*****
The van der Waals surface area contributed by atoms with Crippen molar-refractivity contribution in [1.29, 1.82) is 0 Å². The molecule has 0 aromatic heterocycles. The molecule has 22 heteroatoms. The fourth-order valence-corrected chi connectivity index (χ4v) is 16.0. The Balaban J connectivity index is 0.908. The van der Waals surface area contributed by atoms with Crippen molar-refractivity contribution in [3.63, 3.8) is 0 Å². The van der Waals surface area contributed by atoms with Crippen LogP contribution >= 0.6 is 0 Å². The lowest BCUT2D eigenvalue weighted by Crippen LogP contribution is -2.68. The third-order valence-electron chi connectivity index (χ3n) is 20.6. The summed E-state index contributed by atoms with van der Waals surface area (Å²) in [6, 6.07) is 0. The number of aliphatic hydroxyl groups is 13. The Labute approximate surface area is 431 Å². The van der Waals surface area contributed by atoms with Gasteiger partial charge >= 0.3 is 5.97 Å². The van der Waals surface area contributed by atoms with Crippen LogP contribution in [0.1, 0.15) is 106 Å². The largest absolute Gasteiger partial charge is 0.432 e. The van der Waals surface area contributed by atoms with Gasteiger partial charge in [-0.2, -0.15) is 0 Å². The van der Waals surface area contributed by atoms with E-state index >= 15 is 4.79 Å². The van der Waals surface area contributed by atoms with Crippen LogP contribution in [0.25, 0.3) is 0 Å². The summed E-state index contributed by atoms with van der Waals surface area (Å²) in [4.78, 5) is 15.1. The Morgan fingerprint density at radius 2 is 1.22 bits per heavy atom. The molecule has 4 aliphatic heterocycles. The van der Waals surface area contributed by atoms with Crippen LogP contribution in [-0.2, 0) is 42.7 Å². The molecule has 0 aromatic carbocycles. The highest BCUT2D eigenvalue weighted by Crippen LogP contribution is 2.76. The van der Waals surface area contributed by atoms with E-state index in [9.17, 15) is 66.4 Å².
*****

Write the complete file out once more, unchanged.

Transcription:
The van der Waals surface area contributed by atoms with Crippen molar-refractivity contribution in [1.29, 1.82) is 0 Å². The molecule has 0 aromatic heterocycles. The molecule has 22 heteroatoms. The fourth-order valence-corrected chi connectivity index (χ4v) is 16.0. The Balaban J connectivity index is 0.908. The van der Waals surface area contributed by atoms with Crippen molar-refractivity contribution in [3.63, 3.8) is 0 Å². The van der Waals surface area contributed by atoms with Crippen LogP contribution >= 0.6 is 0 Å². The lowest BCUT2D eigenvalue weighted by Crippen LogP contribution is -2.68. The third-order valence-electron chi connectivity index (χ3n) is 20.6. The summed E-state index contributed by atoms with van der Waals surface area (Å²) in [6, 6.07) is 0. The number of aliphatic hydroxyl groups is 13. The Labute approximate surface area is 431 Å². The van der Waals surface area contributed by atoms with Gasteiger partial charge >= 0.3 is 5.97 Å². The van der Waals surface area contributed by atoms with Crippen LogP contribution in [0.1, 0.15) is 106 Å². The largest absolute Gasteiger partial charge is 0.432 e. The van der Waals surface area contributed by atoms with Gasteiger partial charge in [-0.2, -0.15) is 0 Å². The van der Waals surface area contributed by atoms with E-state index >= 15 is 4.79 Å². The van der Waals surface area contributed by atoms with Crippen LogP contribution in [0.25, 0.3) is 0 Å². The summed E-state index contributed by atoms with van der Waals surface area (Å²) in [4.78, 5) is 15.1. The Morgan fingerprint density at radius 2 is 1.22 bits per heavy atom. The molecule has 4 aliphatic heterocycles. The van der Waals surface area contributed by atoms with Crippen LogP contribution in [-0.2, 0) is 42.7 Å². The molecule has 0 aromatic carbocycles. The highest BCUT2D eigenvalue weighted by Crippen LogP contribution is 2.76. The van der Waals surface area contributed by atoms with E-state index in [9.17, 15) is 66.4 Å².